Holding up an example of their work, Emmelmann points to a complex, but quite elegant looking bundle of pipes.

"It weighs just 20-percent of a conventional manifold. We do not have to drill holes into it, therefore the pipes can be formed to accommodate the actual hydraulic pressure." This, the professor adds, enables them to reduce pressure loss by 50-percent. "This component is not just lighter, but also more efficent."

Less susceptible to interference

3-D printing gives engineers options they did not dare dream of before. The added bonus, the technology is ideal for aviation. Professor Emmelmann found the ideal partner in Peter Sander, an engineer at Airbus' R & D department.

aviation components (photo: Fabian Schmidt)

Laserzentrum Nord is already producing lightweight airplane components for Airbus

Open call for ideas

Sander didn't hesitate. "One year ago, we started a campaign and told everybody: 'We will be able to print in about one year. We are looking for solutions that reduce complexity, weight or shorten the production time - anything we can achieve by 3-D printing." That was Sanders' open call for ideas at Airbus to find out what was possible. "Within five weeks we had 192 proposals on the table," he recalls.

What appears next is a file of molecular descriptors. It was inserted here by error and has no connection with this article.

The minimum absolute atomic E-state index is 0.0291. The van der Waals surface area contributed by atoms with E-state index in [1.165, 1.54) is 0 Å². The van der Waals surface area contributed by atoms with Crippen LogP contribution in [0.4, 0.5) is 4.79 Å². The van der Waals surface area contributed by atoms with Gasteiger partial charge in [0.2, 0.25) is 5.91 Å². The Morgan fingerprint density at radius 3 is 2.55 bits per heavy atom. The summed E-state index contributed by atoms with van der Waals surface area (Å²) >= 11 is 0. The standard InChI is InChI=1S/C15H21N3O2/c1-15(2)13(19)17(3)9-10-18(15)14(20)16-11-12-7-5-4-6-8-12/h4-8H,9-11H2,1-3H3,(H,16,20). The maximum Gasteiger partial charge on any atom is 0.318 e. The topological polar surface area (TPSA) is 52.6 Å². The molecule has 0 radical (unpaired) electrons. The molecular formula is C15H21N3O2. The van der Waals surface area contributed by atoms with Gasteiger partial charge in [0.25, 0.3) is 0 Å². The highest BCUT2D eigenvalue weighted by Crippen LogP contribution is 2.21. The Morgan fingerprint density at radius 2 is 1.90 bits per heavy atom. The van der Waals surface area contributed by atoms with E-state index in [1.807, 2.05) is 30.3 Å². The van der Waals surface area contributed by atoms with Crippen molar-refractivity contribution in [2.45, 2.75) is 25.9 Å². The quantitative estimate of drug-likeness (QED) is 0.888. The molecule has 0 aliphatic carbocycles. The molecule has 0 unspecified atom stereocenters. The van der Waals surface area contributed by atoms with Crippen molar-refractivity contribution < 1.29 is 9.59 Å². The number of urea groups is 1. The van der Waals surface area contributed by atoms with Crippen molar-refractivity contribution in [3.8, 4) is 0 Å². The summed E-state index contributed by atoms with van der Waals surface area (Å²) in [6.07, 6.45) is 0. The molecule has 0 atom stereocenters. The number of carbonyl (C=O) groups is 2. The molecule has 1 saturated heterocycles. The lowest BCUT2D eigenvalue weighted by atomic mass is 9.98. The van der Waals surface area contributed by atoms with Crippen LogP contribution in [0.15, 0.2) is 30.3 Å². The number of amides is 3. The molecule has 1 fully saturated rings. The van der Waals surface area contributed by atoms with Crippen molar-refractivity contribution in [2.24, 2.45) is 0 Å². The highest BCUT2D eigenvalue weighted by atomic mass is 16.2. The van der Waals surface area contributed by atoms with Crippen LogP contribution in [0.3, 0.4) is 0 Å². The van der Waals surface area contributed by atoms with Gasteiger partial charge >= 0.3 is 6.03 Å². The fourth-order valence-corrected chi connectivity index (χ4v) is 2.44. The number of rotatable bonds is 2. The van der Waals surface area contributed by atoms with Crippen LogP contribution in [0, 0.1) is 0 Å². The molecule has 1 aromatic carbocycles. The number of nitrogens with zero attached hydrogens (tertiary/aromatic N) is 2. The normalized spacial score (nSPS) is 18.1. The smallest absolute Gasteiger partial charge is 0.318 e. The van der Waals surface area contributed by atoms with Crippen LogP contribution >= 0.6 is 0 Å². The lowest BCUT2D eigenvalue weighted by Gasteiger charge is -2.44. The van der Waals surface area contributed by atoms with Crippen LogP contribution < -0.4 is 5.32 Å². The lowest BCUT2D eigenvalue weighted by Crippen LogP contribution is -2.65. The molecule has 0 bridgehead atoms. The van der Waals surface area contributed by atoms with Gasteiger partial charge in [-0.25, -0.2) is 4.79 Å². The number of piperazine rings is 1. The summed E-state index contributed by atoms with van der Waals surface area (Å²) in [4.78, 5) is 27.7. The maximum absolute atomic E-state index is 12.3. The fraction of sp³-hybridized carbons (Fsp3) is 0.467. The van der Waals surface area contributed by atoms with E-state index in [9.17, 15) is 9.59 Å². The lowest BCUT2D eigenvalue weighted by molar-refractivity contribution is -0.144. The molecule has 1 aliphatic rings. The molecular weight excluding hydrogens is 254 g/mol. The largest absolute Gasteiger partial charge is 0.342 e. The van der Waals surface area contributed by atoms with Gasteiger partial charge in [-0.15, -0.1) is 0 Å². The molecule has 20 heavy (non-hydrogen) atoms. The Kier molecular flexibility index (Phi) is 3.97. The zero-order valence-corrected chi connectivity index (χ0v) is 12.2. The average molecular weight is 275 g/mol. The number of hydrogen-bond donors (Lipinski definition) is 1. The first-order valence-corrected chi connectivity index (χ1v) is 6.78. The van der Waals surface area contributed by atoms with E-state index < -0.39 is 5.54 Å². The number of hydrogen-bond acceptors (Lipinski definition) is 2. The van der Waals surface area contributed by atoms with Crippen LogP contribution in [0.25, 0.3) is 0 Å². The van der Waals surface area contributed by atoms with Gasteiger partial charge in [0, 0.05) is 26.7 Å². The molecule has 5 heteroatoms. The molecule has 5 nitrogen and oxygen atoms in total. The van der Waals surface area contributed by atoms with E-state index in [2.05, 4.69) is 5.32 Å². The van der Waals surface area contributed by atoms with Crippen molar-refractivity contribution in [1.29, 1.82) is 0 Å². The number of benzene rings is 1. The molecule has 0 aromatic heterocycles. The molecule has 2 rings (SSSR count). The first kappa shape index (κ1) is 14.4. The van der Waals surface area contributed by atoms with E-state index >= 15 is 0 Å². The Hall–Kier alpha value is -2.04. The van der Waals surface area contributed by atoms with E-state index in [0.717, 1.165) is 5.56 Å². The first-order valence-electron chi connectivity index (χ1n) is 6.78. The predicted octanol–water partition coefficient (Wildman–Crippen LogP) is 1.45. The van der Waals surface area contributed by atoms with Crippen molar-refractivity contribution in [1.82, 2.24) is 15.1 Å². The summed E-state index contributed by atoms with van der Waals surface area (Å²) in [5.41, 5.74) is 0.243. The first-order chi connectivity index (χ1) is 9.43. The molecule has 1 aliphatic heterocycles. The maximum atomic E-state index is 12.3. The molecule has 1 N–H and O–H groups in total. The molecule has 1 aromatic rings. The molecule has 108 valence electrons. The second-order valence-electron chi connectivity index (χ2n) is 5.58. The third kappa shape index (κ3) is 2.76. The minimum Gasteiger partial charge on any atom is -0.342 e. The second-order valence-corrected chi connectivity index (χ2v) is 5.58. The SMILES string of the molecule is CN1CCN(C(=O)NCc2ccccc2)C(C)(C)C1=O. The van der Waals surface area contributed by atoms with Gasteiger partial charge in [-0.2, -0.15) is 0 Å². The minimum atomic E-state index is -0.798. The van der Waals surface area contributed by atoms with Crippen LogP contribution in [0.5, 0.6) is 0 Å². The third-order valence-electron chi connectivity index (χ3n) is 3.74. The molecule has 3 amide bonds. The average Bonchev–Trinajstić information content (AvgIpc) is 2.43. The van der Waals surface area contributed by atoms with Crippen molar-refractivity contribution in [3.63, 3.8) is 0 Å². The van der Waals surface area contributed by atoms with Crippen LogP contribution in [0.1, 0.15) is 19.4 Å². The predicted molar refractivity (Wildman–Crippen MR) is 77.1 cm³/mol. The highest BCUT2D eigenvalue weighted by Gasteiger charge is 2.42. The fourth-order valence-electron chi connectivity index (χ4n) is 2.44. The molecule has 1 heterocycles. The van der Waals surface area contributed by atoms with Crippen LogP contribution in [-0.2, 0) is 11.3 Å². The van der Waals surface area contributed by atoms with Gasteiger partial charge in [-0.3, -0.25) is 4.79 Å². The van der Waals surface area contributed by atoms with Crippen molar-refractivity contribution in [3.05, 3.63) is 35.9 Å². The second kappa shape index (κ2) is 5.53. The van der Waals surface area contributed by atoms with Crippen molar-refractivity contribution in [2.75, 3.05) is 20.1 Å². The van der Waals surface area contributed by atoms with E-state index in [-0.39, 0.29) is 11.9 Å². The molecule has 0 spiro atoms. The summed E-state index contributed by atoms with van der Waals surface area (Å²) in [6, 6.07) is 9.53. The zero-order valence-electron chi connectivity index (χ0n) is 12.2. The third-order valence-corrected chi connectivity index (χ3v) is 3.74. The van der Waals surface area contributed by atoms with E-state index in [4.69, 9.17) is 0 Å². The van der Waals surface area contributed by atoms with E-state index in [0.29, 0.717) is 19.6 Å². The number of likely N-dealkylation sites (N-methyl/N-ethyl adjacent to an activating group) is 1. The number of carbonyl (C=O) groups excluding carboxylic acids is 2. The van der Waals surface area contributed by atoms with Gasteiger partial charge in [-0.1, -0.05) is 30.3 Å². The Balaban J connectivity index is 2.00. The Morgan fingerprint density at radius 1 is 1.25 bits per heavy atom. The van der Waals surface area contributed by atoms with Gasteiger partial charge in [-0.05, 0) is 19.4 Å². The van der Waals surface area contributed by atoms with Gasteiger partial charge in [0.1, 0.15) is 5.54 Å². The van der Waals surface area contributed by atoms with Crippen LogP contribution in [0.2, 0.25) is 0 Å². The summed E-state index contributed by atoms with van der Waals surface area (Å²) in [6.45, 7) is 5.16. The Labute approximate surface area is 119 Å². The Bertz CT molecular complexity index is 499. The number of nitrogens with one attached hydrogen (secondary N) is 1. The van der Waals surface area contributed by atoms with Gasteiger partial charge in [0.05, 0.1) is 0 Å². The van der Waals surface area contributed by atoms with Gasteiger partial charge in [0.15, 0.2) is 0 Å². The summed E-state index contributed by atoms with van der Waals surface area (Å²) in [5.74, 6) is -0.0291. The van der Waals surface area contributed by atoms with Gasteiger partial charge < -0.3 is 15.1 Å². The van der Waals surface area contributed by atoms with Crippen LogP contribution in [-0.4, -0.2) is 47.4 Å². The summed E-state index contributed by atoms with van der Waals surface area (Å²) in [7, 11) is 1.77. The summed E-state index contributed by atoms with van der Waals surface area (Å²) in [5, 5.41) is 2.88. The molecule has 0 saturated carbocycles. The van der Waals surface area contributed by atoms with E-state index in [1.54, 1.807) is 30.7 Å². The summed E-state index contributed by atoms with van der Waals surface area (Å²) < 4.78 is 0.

Of those, Sander selected 13 finalists. "Those teams showed to the top management what they'd discovered. And everyone was blown away - there were components nobody had even imagined were possible."

In 2016, Airbus will launch its SLM series production through its 100-percent subsidiary, called Premium Aerotech. For Frank Herzog, this means a new era in the rapid development of his company - Airbus will soon need more, faster, bigger and more powerful machines. And the young company founder is determined to deliver, "we have grown as a company only because the industry continuously presented us with new demands - and we always took up the new challenges."

The next challenge - stemming from the series production of Airbus - is called: Automation. So far all printed components need to be taken out of the machines, cleaned, and the quality controlled by hand. In the future this will be done by robots - welcome to the future factory.

The three laser printing pioneers - Herzog, Emmelmann and Sander have been nominated for the German Future Awards, which German President Joachim Gauck will award in a ceremony on December 2 in Berlin.